For over a decade, Sir Francis Galton, cousin of Charles Darwin, has puzzled scholars with the question of whether personality is determined by ones biology or environment (Galton, 1874). The term “nature versus nurture” quickly became a catch phrase to distinguish the difference between personality traits that are hereditary versus those that are built on environment. As a parent, I instill in my children an active lifestyle, intelligence, and independence to promote leadership. The qualities described may lead you to assume that I have two sons, but contrary to popular belief, I am raising two amazing daughters.
Gender should not to be confused with sex, although they are often incorrectly used as substitutes for one another. “Sex refers to the biological and physiological characteristics that define men and women” while “gender refers to the socially constructed roles, behaviors, activities, and attributes that a given society considers appropriate for men and women,” as defined by the World Health Organization (WHO, 2011). An individual’s sex can change through surgery, but their gender is a dynamic set of guidelines that are promoted by society, also called socialization. Scientists realize there are significant roles of both nature and nurture in personality; however, nurture’s role in adolescent development of gender is the concern of this paper. As parents, we want our children to succeed and have opportunities that we may not have been privy to. In order to do so, we often want our children to live normal and fulfilling lives that conform to society. This leads us to the question: as a heterosexual parent, how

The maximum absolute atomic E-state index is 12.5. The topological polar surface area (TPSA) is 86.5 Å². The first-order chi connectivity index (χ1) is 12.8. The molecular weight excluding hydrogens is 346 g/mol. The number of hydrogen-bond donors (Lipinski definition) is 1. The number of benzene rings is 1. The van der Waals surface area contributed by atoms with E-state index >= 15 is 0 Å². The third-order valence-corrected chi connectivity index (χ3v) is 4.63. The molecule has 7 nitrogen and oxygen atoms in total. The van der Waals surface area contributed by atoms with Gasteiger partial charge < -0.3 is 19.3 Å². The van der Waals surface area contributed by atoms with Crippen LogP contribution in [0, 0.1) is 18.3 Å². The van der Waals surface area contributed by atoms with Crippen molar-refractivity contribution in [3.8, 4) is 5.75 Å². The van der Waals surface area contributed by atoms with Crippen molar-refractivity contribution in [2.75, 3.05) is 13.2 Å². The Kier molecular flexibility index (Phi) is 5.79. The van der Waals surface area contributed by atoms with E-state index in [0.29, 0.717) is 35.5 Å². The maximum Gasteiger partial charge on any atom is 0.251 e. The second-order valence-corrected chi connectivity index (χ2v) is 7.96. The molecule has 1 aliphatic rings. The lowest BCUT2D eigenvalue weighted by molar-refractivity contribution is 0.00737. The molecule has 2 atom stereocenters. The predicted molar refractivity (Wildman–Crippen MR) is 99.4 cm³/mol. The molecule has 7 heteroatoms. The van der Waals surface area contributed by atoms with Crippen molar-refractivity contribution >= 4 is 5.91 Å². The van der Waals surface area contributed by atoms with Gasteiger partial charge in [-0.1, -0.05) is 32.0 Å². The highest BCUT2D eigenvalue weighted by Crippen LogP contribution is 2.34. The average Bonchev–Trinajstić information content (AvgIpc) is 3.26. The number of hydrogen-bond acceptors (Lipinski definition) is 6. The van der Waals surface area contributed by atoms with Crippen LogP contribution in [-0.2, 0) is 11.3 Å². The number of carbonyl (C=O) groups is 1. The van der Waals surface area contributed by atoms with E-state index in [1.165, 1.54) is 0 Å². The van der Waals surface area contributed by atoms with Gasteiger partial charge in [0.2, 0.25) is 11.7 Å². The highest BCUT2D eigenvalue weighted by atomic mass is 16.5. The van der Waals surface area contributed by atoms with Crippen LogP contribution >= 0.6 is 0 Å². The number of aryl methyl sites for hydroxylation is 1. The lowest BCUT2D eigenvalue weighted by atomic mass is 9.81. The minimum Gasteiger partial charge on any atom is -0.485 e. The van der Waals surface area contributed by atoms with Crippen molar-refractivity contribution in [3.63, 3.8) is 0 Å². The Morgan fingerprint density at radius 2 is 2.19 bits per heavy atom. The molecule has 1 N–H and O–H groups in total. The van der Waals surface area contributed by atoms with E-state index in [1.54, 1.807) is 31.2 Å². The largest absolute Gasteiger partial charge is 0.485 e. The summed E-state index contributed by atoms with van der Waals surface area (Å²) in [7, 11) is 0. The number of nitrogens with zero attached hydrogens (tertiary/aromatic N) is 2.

am I imparting the false dichotomy of gender, a stereotype of personality traits being either masculine or feminine, to my children through socialization during adolescent development.
Role of Communication in Promoting Gender
Due to advancements in technology, specifically ultrasounds, parents can identify the sex of their unborn child. Depending on the sex of their child, parents create an environment conducive to promoting the qualities of their adolescent's gender. The social learning theory states that children passively learn gender through observation, imitation, and modeling (Bakir, 2010). For example, if parents discover they are going to have a son, they communicate gender by decorating the baby nursery in blue, filling their closets with camouflage and athletic clothing, and filling their toy box with fire trucks, LEGO’s, and tool sets. Parents expecting a son avoid the colors pink and purple, clothing such as lacey dresses and bonnets, and toys such as dolls, play kitchens, and fake makeup. There is a similar but opposite result when a parent expects a daughter.
Parents play a significant role in defining differences in gender by engaging in different types of communication between sons and daughters. For instance, parents tend to “promote independence and...